I had a review of Colin Ellard’s new book in the NY Times Book Review on Sunday:
Let’s begin with a quick geography quiz: Which city is farther west, Los Angeles or Reno? If you’re like most people, you carefully reasoned your way to the wrong answer. Because Los Angeles is on the coast, and Reno is in landlocked Nevada, you probably assumed that Los Angeles is farther west. It doesn’t matter that you’ve stared at countless maps or taken a road trip across California — the atlas that we keep in our head is reliably unreliable.
Colin Ellard, a behavorial neuroscientist at the University of Waterloo, Ontario, probes this and other shortcomings of human spatial intelligence in his delightfully lucid book “You Are Here.” (The Canadian version of the book is titled “Where Am I?” Apparently, Americans don’t like asking for directions.) While modern life is full of tools that keep us from straying off course, from Google maps to the iPhone, Ellard sees the need for such contrivances as a sign that we’ve already lost our way. We’ve become hopelessly disconnected from our setting, burdened with a brain that needs a GPS satellite just to get across town.
The book begins with a highlight reel of animal navigation skills, which is just another way of showing us how far we’ve fallen. Ellard argues that the human talent for abstraction — we can easily imagine places and spaces that don’t exist — comes with a hidden cost, which is that our mental maps of the physical world have become sparser over the course of human evolution. Unlike insects, we can’t keep track of the patterns of polarized light; unlike loggerhead turtles, we don’t pay attention to magnetic fields; unlike geese, we’re not very good at path integration, which is why we have to write down directions that involve multiple turns. Ellard takes great care in explaining the experiments that revealed these astonishing biological talents. He describes, for instance, the research of Rüdiger Wehner, a Swiss scientist who glued tiny stilts made of pig hair to the limbs of desert ants. Because the insects with longer legs consistently overshot the nest and got lost, Wehner demonstrated that ants have an internal odometer: they carefully count their steps when searching for food. (This is only one of the reasons the microscopic ant brain is such a miracle of navigation. Ants can also find their way back from 20,000 body lengths away, which is equivalent to a human being able to remember an uncharted route more than 22 miles long.) The chickadee is no less impressive: it can store food in nearly 80,000 different locations and then find the secret cache as easily as we find the fridge. Humans, meanwhile, can’t even keep track of the car keys.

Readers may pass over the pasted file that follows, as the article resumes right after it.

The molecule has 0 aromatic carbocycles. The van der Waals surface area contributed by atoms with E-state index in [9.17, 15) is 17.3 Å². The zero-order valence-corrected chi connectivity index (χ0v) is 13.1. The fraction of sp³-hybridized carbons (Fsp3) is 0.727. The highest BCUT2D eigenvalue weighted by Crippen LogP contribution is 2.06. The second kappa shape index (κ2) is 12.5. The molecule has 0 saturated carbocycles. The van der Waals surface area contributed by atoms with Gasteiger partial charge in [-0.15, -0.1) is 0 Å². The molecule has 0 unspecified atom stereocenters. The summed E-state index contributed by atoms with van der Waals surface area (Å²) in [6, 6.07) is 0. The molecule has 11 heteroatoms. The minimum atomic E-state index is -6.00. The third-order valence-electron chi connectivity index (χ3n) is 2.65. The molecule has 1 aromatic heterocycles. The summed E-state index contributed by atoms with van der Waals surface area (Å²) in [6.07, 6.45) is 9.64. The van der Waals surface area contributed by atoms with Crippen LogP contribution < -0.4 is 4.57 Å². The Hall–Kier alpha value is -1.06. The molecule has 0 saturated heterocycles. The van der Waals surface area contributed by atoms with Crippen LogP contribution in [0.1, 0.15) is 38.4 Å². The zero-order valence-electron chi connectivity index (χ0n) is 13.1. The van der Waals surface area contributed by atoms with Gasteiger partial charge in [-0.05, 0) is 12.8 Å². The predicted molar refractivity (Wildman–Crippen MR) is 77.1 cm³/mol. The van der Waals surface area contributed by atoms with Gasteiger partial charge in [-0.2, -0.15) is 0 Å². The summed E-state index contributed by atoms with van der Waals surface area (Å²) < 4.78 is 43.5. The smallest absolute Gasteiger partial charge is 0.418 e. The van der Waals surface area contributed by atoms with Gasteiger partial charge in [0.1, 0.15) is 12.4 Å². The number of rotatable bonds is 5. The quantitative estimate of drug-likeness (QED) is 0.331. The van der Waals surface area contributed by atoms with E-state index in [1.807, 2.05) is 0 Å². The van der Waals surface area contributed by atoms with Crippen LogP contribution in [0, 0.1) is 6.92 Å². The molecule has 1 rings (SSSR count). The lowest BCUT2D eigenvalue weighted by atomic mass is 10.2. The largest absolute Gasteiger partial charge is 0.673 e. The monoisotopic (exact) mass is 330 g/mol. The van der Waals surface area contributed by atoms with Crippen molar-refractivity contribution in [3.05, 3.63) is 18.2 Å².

I go on to discuss Jane Jacobs and why it’s best not to wear underwear when navigating on the open sea. If you’re interested in the neuroscientific take on navigation, I suggest learning about hippocampal place cells, which are even cooler than mirror neurons.